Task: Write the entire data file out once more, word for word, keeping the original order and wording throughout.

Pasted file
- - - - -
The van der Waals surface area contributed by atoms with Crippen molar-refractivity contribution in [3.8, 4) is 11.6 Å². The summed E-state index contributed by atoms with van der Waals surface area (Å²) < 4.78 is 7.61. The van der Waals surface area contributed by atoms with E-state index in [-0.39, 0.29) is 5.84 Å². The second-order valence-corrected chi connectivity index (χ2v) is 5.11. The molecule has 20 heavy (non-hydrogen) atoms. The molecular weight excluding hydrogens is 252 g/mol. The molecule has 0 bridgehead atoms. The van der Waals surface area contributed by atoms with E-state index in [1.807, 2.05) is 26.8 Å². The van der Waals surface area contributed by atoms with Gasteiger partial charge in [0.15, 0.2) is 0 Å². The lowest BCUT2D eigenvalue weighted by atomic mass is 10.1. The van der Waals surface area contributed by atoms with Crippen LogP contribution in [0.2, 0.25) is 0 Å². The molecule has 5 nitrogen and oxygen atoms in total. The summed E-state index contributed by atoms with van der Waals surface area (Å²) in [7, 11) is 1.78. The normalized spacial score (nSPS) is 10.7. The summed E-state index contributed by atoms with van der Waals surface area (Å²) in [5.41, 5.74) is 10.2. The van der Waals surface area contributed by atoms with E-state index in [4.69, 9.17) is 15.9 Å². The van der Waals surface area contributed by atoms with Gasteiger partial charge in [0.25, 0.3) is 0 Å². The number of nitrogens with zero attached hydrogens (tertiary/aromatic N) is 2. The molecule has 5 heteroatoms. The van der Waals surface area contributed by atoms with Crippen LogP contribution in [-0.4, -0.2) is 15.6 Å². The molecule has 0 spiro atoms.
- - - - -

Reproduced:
The van der Waals surface area contributed by atoms with Crippen molar-refractivity contribution in [3.8, 4) is 11.6 Å². The summed E-state index contributed by atoms with van der Waals surface area (Å²) < 4.78 is 7.61. The van der Waals surface area contributed by atoms with E-state index in [-0.39, 0.29) is 5.84 Å². The second-order valence-corrected chi connectivity index (χ2v) is 5.11. The molecule has 20 heavy (non-hydrogen) atoms. The molecular weight excluding hydrogens is 252 g/mol. The molecule has 0 bridgehead atoms. The van der Waals surface area contributed by atoms with E-state index in [1.807, 2.05) is 26.8 Å². The van der Waals surface area contributed by atoms with Gasteiger partial charge in [0.15, 0.2) is 0 Å². The lowest BCUT2D eigenvalue weighted by atomic mass is 10.1. The van der Waals surface area contributed by atoms with Crippen LogP contribution in [0.2, 0.25) is 0 Å². The molecule has 5 nitrogen and oxygen atoms in total. The summed E-state index contributed by atoms with van der Waals surface area (Å²) in [7, 11) is 1.78. The normalized spacial score (nSPS) is 10.7. The summed E-state index contributed by atoms with van der Waals surface area (Å²) in [5.41, 5.74) is 10.2. The van der Waals surface area contributed by atoms with E-state index in [4.69, 9.17) is 15.9 Å². The van der Waals surface area contributed by atoms with Gasteiger partial charge in [0.25, 0.3) is 0 Å². The number of nitrogens with zero attached hydrogens (tertiary/aromatic N) is 2. The molecule has 5 heteroatoms. The van der Waals surface area contributed by atoms with Crippen LogP contribution in [-0.4, -0.2) is 15.6 Å². The molecule has 0 spiro atoms.